A Guide to Rioja

A Guide to Rioja

Well, with this being one of my favourite regions to not just drink wines from but also to visit (more about that in my travel tips later on!), I was extremely happy to be asked to write this blog!

We should really start with the history of Rioja and how it all started… we should credit this to Luciano de Murrieta (who later became the Marques de Murrieta) who visited Bordeaux and returned to his homeland to establish the first commercial Bodega (winery) in 1852. His wines were praised by the King of Spain, Amadeo de Saboya, who likened them to the wines of the Medoc and subsequently granted Luciano the title of Marques. It is in fact the 1855 classification that has inspired many other winemaking regions around the world to produce similar style wines.

The region obtained its name from the river Oja, a tributary of the Ebro.  Viticulture here dates back to Roman times, however it was under Luciano’s influence that modern day Rioja came into being. Rioja is split into 3 areas: Rioja Alta located in the western higher part of the region; Rioja Alavesa, further east in the Basque country, and Rioja Oriental further south in the eastern area.

The Grapes

It is important to know that there are only 4 grape varieties allowed in the production of Rioja and, rather like Champagne which can only be made from 3 grapes by law, this is a strict condition that must be adhered to.  But, what are these grapes?

  • Tempranillo – probably the most important grape and is at the very centre of the best wines from the region. This has the effect of producing abundantly light and fruity wines and has a great affinity with oak ageing becoming silky, perfumed and graceful with time.
  • Garnacha - This adds body to the blend with plummy notes, peppery spice and body.
  • Graciano - a grape that is prized for its aroma and acidity.
  • Mazuelo - This is the Roman name for the varietal Carignan but is seeing a decline in use and planting.

The Laws and Classification

The Rioja classification is quite simple… all red wines must be made using any of the 4 grapes above but where the difference lies between the different styles is in the ageing process.

Now, when you buy a bottle of Rioja it is important to note the classification… what does the label note?

  • If it just says Rioja, without the wording Crianza, Reserva or Gran Reserva, this is a young Rioja (often called Joven- literal translation meaning young man). These are wines that have no oak ageing and are generally at the cheaper end of the market. Style wise, these tend to be fruity, jammy with a touch of spice.
  • Crianza - the wine must spend at least 1 year in oak and 1 year in bottle prior to release. These tend to be more cherry-like with a soft edge from the use of vanilla oak in the ageing process.
  • Reserva - a minimum of 1 year in oak barrel and at least 2 in barrel. Some Reserva’s such as Rioja Vega Reserva tend to be the best buys and some of Rioja’s finest wines. More intense in flavour with aromas of freshly picked berry fruits and a lovely hint of sweet vanilla.
  • Gran Reserva – now, a bit like the best Champagne Houses these should only be produced when a vintage is at its best. A minimum of 2 years in oak and the 3 years in barrel prior to release are required as the quality of the fruit from these years needs to be rich enough to support the ageing process. These are delicate and elegant in aroma with a finely structured palate with well-integrated toasted hints.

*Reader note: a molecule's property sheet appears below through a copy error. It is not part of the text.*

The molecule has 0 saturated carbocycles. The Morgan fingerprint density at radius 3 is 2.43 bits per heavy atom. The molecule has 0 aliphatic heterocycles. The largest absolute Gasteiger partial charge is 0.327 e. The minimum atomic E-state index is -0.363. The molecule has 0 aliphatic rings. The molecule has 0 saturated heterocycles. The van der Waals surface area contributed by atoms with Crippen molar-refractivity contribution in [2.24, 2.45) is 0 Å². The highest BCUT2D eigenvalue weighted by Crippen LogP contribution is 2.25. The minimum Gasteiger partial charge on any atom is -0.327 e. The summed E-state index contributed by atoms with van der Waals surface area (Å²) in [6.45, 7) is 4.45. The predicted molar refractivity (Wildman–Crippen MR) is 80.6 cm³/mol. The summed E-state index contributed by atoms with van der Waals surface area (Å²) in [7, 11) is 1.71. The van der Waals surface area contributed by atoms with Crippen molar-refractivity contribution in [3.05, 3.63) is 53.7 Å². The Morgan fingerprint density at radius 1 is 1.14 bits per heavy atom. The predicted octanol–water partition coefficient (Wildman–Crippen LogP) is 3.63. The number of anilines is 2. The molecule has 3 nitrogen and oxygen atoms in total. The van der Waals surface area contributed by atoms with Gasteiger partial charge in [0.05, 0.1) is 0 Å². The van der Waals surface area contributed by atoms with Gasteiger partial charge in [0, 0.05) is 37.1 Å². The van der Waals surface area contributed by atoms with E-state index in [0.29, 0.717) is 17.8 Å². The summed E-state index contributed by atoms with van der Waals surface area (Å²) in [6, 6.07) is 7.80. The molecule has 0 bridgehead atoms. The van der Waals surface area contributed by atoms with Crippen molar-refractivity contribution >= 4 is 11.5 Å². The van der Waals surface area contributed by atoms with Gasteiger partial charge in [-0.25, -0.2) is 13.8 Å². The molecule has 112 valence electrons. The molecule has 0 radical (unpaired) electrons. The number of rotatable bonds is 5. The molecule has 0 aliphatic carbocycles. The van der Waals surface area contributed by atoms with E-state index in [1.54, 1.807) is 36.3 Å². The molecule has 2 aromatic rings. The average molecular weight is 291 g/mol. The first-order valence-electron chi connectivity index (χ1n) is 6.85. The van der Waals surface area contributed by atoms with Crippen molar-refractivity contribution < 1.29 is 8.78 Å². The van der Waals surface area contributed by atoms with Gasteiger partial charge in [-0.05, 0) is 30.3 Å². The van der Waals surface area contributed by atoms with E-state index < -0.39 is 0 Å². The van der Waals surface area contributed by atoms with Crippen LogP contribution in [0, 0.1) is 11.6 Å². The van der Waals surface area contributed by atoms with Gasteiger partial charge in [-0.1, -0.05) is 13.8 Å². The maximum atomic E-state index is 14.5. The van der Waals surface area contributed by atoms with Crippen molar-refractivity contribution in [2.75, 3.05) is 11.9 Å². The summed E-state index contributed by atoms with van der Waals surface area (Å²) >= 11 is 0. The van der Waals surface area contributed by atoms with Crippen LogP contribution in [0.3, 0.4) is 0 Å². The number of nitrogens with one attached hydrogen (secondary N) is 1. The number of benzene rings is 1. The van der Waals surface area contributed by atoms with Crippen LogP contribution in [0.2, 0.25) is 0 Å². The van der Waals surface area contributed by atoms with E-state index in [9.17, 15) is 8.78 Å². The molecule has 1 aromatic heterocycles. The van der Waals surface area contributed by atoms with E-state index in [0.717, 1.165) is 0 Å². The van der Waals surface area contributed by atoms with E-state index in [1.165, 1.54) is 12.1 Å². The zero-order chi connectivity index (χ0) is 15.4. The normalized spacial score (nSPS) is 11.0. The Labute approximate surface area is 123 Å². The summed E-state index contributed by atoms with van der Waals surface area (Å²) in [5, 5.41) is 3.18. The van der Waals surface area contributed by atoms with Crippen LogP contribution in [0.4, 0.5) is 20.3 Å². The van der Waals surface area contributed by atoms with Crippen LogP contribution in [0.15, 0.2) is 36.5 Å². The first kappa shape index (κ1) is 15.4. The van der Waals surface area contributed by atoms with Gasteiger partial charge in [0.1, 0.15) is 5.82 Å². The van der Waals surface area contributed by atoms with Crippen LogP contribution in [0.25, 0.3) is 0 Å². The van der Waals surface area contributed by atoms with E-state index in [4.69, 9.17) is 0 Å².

Buying Rioja
For me, the classification is important and is reflected in the cost. The more ageing, the higher the cost. However, there is value to be had in all 4 classifications. The Producer is so important… this is why at House of Townend we have a special relationship with Rioja Vega who are 1 of only 4 wineries in the region who are allowed to use the word Rioja in their name due to their outstanding quality!

If you are a novice to Rioja drinking, my advice would be to start off with a basic Rioja (Joven) then move up to Crianza, Reserva and then Gran Reserva. However, as with all wine, find the style that suits you and, importantly these days, your pocket!

Food Matching
I have always found that the best way to match wine and food is to use local dishes that originate from the same country as the wines. In Rioja, lamb is plentiful and I love lamb cutlets with my Rioja… a Sunday leg of lamb and a Reserva? Yes please!

There are also now many white and rosé wines produced in the region and recently, Tempranillo Blanco has come into the fore. In fact, whites made using this amazing grape are well worth trying and match perfectly with dishes such as pan-fried tuna steak with coriander chilli and lime. In fact, our Tempranillo Blanco Reserva by Rioja Vega is ranked alongside some much more expensive Burgundian whites! Furthermore it was recently awarded 96 points by Decanter Magazine.

Visiting Rioja
I have been fortunate enough to visit the region on a number of occasions… as they say a dirty job but someone has got to do it! Fly to Bilbao and then travel down to Logrono, which only takes about 90 mins, then enjoy the delightful wine and culinary delights of the city! I highly recommend visiting the tapas area… this is famed for its delightful variety of tapas and value for money and I must insist that you go to the famous mushroom bar. There are also many wineries that can be visited using Logrono as your base… and yes I do recommend going to Rioja Vega who do guided tours and tastings!

A Guide to Rioja

Happy Rioja tasting all.


Rak Jain,
Regional Account Manager




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